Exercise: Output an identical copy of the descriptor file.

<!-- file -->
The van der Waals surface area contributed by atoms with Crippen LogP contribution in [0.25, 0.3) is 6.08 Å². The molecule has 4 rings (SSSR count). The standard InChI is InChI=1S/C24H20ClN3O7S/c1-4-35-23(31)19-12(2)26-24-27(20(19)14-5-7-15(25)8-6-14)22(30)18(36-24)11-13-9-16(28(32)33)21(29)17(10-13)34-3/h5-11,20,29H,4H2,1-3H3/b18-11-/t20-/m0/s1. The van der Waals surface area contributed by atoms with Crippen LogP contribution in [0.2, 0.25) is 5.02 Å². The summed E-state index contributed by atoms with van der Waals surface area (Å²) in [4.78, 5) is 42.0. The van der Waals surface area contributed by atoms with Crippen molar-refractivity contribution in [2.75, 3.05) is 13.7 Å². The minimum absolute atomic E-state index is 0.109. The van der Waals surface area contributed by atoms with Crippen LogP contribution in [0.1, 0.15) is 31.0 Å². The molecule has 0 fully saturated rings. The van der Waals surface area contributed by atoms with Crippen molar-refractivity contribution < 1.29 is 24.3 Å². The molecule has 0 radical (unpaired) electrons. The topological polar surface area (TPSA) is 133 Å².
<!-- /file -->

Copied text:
The van der Waals surface area contributed by atoms with Crippen LogP contribution in [0.25, 0.3) is 6.08 Å². The molecule has 4 rings (SSSR count). The standard InChI is InChI=1S/C24H20ClN3O7S/c1-4-35-23(31)19-12(2)26-24-27(20(19)14-5-7-15(25)8-6-14)22(30)18(36-24)11-13-9-16(28(32)33)21(29)17(10-13)34-3/h5-11,20,29H,4H2,1-3H3/b18-11-/t20-/m0/s1. The van der Waals surface area contributed by atoms with Crippen LogP contribution in [0.2, 0.25) is 5.02 Å². The summed E-state index contributed by atoms with van der Waals surface area (Å²) in [4.78, 5) is 42.0. The van der Waals surface area contributed by atoms with Crippen molar-refractivity contribution in [2.75, 3.05) is 13.7 Å². The minimum absolute atomic E-state index is 0.109. The van der Waals surface area contributed by atoms with Crippen LogP contribution in [0.1, 0.15) is 31.0 Å². The molecule has 0 fully saturated rings. The van der Waals surface area contributed by atoms with Crippen molar-refractivity contribution < 1.29 is 24.3 Å². The molecule has 0 radical (unpaired) electrons. The topological polar surface area (TPSA) is 133 Å².